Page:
Silvio Berlusconi step closer to expulsion from Italy Senate
Supporters of Silvio Berlusconi have lost an Italian Senate committee vote, bringing his expulsion from parliament a step closer.
Allies of the former prime minister and convicted fraudster had tried to block his disqualification from public office, but this was voted down.
Earlier, Berlusconi vowed to stay in politics even if he was expelled.
There had been fears his supporters could topple the ruling coalition over the issue.
According to a 2012 anti-corruption law, Berlusconi should be ejected from the upper house after the supreme court last month upheld his fraud conviction.
The decision will now need to be confirmed by a vote of the full Senate next month.
The expulsion process will now go ahead and in the coming weeks Berlusconi is very likely to be formally barred from holding public office, the BBC's Alan Johnston reports from Rome.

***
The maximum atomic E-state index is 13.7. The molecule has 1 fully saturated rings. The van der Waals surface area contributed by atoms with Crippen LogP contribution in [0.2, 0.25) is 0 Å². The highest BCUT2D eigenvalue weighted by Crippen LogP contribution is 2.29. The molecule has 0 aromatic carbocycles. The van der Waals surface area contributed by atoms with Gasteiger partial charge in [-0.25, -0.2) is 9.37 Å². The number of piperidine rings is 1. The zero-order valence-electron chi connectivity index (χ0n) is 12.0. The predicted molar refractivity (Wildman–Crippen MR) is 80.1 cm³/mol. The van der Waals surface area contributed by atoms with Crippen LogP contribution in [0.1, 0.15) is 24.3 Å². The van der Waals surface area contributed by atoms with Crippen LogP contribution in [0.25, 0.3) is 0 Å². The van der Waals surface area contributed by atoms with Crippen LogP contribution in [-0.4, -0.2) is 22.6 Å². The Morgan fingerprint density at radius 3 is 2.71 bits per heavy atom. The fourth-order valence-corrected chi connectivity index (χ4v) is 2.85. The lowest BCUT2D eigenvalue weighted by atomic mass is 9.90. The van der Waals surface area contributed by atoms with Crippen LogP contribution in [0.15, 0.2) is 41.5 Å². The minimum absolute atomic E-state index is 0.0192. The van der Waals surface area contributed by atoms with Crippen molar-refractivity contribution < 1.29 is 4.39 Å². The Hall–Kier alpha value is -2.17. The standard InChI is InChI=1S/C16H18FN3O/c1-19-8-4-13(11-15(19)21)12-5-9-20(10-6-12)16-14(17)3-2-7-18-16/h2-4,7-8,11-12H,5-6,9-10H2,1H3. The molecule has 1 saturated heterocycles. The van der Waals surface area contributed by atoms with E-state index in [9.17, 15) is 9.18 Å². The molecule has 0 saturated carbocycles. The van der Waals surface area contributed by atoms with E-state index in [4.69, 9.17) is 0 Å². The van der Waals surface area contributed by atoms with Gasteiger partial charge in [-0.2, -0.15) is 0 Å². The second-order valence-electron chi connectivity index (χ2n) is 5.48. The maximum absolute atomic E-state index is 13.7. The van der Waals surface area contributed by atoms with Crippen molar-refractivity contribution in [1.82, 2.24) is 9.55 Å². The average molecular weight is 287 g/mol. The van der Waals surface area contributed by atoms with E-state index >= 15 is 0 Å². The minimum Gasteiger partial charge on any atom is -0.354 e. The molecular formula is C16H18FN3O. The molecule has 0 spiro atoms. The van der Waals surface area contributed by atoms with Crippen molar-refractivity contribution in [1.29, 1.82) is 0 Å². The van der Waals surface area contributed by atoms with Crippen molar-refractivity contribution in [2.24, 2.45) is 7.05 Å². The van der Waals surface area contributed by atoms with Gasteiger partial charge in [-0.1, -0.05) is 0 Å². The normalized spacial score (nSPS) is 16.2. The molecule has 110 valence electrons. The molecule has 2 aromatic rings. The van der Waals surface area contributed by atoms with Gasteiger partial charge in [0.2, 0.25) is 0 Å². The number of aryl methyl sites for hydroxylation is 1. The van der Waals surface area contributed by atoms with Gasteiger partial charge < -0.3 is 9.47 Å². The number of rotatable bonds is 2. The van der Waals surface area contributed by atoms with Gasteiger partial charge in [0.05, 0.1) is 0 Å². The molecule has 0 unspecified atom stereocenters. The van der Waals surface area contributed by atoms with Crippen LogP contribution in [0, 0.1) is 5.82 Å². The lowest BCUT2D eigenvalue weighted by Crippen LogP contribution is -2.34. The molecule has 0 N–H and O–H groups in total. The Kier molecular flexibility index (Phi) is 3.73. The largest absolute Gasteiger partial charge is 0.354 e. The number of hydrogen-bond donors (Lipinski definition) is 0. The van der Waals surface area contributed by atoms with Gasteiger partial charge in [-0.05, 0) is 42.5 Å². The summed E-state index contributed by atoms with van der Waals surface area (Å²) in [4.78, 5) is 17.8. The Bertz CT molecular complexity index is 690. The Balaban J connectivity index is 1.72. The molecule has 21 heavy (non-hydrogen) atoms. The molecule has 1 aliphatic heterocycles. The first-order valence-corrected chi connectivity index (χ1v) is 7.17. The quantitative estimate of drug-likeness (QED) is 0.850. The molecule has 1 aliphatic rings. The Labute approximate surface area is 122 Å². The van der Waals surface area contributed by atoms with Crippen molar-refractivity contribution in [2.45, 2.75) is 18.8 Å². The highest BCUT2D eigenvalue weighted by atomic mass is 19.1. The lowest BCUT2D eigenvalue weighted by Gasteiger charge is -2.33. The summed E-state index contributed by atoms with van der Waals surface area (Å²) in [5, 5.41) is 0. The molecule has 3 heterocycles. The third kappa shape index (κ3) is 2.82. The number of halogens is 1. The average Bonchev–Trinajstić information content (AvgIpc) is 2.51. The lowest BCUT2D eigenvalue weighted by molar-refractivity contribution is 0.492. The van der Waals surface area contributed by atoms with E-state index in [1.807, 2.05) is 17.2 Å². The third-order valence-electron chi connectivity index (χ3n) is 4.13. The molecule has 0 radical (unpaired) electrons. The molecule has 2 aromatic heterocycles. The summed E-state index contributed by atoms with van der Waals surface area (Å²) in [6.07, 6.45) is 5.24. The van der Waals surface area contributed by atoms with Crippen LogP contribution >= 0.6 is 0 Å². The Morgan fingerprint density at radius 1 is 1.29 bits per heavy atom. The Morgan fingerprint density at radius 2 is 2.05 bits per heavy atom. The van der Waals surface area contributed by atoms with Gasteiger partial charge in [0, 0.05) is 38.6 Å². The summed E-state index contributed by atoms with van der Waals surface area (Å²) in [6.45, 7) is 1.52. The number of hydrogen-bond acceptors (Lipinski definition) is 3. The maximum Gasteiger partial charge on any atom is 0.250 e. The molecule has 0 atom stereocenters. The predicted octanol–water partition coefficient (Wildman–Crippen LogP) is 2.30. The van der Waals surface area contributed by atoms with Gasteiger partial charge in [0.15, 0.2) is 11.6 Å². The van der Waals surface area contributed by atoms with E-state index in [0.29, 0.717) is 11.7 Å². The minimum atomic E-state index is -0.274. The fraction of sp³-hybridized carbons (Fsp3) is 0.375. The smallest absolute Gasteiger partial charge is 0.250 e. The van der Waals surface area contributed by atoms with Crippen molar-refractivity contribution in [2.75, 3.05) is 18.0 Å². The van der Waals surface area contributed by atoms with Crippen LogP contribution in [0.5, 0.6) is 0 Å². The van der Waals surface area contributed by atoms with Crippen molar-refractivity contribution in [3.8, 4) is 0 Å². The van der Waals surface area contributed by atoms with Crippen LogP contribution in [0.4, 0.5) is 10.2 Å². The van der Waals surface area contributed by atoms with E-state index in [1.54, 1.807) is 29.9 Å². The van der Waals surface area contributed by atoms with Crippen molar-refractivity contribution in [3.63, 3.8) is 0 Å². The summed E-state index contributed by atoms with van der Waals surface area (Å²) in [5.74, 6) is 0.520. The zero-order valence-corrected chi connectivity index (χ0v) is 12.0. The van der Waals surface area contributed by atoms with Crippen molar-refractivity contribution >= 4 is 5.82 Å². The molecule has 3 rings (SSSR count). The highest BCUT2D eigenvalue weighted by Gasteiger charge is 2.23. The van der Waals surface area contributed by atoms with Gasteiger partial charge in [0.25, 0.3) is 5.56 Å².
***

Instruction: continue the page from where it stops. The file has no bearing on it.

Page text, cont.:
However, in an emotional televised address before the vote, Berlusconi made clear that he has no intention of simply fading away, our correspondent reports.
"I will always be with you, at your side, expelled from parliament or not," Berlusconi said in the speech.
There had been fears he might use his speech to fulfil his threats to topple the coalition government, but this was not mentioned in the speech.
Berlusconi's PdL party had repeatedly said it would pull out of the government if members of Prime Minister Enrico Letta's Democratic Party voted against him.
That would lead to snap elections.
Italy's president and business leaders have warned against new polls while Italy is still mired in recession, saying they could reignite fears about Italy's stability and financial position.
Analysts say voters might turn against Berlusconi in such circumstances.
The tycoon used his address to announce the relaunch of his party under its former name Forza Italia (Go Italy), calling it the "last chance before catastrophe".
Berlusconi was sentenced to a year in jail, but because of his age is expected to serve house arrest or community service.
It was his first conviction to be confirmed on appeal in two decades of fighting legal cases.
Berlusconi says he has been targeted in a campaign by left-wing judges, and repeated those allegations in his address, saying magistrates were perverting democracy, and calling for sweeping judicial reform.
He is currently also appealing against convictions for paying for sex with an underage prostitute and for being involved in the publication of an illegally obtained wiretap.